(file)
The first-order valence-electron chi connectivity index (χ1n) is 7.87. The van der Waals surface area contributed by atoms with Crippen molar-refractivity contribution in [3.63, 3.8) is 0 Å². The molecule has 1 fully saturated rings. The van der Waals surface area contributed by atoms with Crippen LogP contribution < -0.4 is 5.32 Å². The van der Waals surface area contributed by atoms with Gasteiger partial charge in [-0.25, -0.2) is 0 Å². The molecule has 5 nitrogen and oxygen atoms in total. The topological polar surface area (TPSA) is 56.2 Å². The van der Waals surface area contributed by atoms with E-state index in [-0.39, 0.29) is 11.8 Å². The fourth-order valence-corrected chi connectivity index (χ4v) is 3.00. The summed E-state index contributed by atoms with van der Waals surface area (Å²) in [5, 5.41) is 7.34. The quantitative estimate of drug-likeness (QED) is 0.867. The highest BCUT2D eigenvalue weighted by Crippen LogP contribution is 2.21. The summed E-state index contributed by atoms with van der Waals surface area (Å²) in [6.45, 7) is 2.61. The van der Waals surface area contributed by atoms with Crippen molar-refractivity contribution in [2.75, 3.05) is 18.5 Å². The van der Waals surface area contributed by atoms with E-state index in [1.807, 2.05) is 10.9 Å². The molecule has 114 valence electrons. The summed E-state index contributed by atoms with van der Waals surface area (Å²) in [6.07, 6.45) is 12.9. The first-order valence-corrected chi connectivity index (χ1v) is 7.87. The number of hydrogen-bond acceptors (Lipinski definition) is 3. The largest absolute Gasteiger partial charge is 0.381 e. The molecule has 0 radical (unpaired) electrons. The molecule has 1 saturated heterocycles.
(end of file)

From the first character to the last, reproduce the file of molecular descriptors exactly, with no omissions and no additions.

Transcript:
The first-order valence-electron chi connectivity index (χ1n) is 7.87. The van der Waals surface area contributed by atoms with Crippen molar-refractivity contribution in [3.63, 3.8) is 0 Å². The molecule has 1 fully saturated rings. The van der Waals surface area contributed by atoms with Crippen LogP contribution < -0.4 is 5.32 Å². The van der Waals surface area contributed by atoms with Gasteiger partial charge in [-0.25, -0.2) is 0 Å². The molecule has 5 nitrogen and oxygen atoms in total. The topological polar surface area (TPSA) is 56.2 Å². The van der Waals surface area contributed by atoms with E-state index in [-0.39, 0.29) is 11.8 Å². The fourth-order valence-corrected chi connectivity index (χ4v) is 3.00. The summed E-state index contributed by atoms with van der Waals surface area (Å²) in [5, 5.41) is 7.34. The quantitative estimate of drug-likeness (QED) is 0.867. The highest BCUT2D eigenvalue weighted by Crippen LogP contribution is 2.21. The summed E-state index contributed by atoms with van der Waals surface area (Å²) in [6.45, 7) is 2.61. The van der Waals surface area contributed by atoms with Crippen molar-refractivity contribution in [2.75, 3.05) is 18.5 Å². The van der Waals surface area contributed by atoms with E-state index in [1.807, 2.05) is 10.9 Å². The molecule has 114 valence electrons. The summed E-state index contributed by atoms with van der Waals surface area (Å²) in [6.07, 6.45) is 12.9. The first-order valence-corrected chi connectivity index (χ1v) is 7.87. The number of hydrogen-bond acceptors (Lipinski definition) is 3. The largest absolute Gasteiger partial charge is 0.381 e. The molecule has 0 radical (unpaired) electrons. The molecule has 1 saturated heterocycles.